Bitcoins (BTC) may be virtual currencies in nature, but a federal judge of the Eastern District of Texas made a ruling by first establishing if the use of BTC is in the same framework as that of a real currency.
Judge Amos Mazzant found the defendant, Trendon Shavers of Bitcoin Savings & Trust guilty of defrauding customers for $4.5 million worth of BTC investments placed in Shavers’ online hedge fund operation. The lawsuit was filed by the Securities and Exchange Commission against Shavers, who shutdown his online investment facility after mulcting as much as 700,000 in BTCs from online investors.
The judge arrived at a conclusion that BTCs are real money, since consumers can use these to purchase goods and services, including ordinary day-to-day expenses. Judge Mazzant also cited the fact that the virtual coins are also convertible into regular currencies like dollars, Euros, yens or yuans. The only distinction that separates the virtual money from the real currency is that not all facilities accept BTCs as medium of payment.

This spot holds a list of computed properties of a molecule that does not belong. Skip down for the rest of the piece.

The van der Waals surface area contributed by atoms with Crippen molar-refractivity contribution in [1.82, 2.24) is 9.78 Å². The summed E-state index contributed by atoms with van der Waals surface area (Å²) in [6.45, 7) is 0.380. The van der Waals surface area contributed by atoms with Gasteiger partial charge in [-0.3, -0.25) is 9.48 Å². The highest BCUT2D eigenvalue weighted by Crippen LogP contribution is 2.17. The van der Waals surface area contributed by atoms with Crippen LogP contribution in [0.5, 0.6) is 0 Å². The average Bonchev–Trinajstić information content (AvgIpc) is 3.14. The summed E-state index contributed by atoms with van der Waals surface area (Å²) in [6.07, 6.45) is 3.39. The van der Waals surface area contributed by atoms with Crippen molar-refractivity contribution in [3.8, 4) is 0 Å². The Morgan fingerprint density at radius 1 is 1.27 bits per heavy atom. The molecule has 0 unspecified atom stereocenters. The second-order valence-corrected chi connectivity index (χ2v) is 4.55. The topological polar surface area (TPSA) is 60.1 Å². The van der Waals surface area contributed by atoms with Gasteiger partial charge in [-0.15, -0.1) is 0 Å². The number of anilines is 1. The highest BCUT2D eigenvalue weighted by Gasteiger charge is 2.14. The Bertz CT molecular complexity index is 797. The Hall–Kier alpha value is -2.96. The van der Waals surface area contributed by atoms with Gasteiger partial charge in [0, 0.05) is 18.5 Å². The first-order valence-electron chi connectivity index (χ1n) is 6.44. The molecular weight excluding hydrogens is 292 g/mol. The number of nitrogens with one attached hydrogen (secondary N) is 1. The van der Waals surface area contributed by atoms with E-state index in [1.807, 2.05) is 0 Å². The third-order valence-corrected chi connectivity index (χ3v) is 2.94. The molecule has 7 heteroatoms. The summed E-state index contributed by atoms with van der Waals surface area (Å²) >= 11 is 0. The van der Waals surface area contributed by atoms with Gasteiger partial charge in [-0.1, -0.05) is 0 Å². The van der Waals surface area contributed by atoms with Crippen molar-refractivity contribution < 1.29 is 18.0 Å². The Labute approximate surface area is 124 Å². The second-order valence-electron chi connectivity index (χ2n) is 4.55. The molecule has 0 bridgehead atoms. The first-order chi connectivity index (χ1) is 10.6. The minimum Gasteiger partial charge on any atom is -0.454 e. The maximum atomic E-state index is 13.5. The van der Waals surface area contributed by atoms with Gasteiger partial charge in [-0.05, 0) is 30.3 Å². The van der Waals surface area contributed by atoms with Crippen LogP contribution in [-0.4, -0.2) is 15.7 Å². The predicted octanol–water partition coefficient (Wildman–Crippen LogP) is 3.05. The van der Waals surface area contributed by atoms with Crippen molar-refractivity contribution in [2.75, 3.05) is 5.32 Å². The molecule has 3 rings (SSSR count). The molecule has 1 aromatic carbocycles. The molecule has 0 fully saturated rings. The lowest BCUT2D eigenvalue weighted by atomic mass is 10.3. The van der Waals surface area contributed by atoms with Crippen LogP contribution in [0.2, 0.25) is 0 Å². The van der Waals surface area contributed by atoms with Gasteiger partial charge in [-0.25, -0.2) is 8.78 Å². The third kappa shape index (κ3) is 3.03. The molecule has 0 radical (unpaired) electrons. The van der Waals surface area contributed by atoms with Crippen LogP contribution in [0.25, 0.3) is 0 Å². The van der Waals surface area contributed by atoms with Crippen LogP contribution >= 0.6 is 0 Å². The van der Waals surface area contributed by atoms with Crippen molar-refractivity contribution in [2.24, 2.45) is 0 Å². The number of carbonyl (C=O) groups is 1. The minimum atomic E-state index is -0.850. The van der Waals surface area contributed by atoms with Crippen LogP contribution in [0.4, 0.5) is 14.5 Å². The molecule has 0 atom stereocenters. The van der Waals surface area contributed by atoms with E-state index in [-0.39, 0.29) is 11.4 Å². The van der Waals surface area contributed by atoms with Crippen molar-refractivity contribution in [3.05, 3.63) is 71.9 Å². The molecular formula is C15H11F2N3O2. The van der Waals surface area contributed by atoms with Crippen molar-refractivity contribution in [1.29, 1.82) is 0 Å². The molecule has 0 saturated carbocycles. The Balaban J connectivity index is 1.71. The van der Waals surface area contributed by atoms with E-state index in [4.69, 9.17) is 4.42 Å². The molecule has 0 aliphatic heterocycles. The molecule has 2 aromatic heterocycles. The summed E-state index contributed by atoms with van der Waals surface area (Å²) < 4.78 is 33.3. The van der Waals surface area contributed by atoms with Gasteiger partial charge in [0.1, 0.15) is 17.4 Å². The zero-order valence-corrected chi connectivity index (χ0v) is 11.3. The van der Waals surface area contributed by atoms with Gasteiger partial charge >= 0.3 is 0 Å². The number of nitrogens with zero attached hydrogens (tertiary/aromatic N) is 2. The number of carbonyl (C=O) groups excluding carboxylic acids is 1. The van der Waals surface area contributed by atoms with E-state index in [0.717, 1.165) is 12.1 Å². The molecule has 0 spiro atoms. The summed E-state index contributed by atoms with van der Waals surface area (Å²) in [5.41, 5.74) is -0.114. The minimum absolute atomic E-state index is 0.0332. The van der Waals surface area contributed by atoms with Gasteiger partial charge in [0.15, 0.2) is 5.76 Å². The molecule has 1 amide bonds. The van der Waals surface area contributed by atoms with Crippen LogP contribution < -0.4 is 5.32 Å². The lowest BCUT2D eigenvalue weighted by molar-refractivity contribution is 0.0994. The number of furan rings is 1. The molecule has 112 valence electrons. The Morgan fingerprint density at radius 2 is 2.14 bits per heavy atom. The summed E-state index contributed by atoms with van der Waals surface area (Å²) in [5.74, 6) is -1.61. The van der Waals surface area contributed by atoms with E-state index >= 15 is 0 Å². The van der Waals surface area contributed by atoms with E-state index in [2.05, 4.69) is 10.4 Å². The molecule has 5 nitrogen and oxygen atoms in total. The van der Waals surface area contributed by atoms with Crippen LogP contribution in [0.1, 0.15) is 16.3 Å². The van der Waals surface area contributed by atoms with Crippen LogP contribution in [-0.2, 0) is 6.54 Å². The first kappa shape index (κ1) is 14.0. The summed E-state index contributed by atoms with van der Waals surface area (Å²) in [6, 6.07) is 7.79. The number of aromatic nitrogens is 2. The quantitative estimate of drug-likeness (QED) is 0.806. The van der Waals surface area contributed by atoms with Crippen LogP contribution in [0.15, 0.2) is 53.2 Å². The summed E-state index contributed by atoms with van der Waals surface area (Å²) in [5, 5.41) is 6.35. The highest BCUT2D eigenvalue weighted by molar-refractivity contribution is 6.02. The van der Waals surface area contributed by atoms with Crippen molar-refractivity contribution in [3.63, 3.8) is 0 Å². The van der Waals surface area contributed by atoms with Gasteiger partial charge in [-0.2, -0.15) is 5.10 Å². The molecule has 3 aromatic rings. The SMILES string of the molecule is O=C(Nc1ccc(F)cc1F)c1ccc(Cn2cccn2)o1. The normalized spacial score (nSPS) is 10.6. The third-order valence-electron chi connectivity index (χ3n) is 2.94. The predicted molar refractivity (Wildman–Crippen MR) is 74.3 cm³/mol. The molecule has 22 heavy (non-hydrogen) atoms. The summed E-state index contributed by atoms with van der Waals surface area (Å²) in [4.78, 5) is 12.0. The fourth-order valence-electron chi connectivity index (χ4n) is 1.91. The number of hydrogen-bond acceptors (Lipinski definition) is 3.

In fact, one of the most popular uses of the BTC is for placing wagers in Internet-based gambling facilities; but not all online gaming operators recognize bitcoins as acceptable funds for a gaming account due to the volatility of their worth in terms of real money.
However, many are known to mine or amass BTCs for investment purposes, by taking advantage of such volatility. As soon as the selling price of BTCs go up, savvy BTC holders make a killing by selling their virtual money in BTC exchange sites at real dollar values, often higher than the amount by which these were actually acquired.